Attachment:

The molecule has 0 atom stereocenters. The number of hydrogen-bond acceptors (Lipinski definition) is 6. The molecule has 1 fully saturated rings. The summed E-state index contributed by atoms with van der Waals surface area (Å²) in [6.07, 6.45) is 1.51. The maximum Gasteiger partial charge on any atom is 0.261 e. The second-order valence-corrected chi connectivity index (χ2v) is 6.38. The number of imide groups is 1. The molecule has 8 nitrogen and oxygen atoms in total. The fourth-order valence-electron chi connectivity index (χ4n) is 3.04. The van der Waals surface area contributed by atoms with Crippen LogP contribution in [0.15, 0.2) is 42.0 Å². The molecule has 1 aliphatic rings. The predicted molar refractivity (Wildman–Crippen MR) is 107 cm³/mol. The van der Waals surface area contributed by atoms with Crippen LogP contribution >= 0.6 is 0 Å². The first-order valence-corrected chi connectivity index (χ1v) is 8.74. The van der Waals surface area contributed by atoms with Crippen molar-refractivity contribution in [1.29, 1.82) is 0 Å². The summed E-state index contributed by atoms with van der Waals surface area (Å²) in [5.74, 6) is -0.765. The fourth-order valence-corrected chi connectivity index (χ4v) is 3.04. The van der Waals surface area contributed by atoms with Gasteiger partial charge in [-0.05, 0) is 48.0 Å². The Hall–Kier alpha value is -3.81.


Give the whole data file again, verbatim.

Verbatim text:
The molecule has 0 atom stereocenters. The number of hydrogen-bond acceptors (Lipinski definition) is 6. The molecule has 1 fully saturated rings. The summed E-state index contributed by atoms with van der Waals surface area (Å²) in [6.07, 6.45) is 1.51. The maximum Gasteiger partial charge on any atom is 0.261 e. The second-order valence-corrected chi connectivity index (χ2v) is 6.38. The number of imide groups is 1. The molecule has 8 nitrogen and oxygen atoms in total. The fourth-order valence-electron chi connectivity index (χ4n) is 3.04. The van der Waals surface area contributed by atoms with Crippen LogP contribution in [0.15, 0.2) is 42.0 Å². The molecule has 1 aliphatic rings. The predicted molar refractivity (Wildman–Crippen MR) is 107 cm³/mol. The van der Waals surface area contributed by atoms with Crippen LogP contribution >= 0.6 is 0 Å². The first-order valence-corrected chi connectivity index (χ1v) is 8.74. The van der Waals surface area contributed by atoms with Crippen molar-refractivity contribution in [1.29, 1.82) is 0 Å². The summed E-state index contributed by atoms with van der Waals surface area (Å²) in [5.74, 6) is -0.765. The fourth-order valence-corrected chi connectivity index (χ4v) is 3.04. The van der Waals surface area contributed by atoms with Gasteiger partial charge in [-0.05, 0) is 48.0 Å². The Hall–Kier alpha value is -3.81.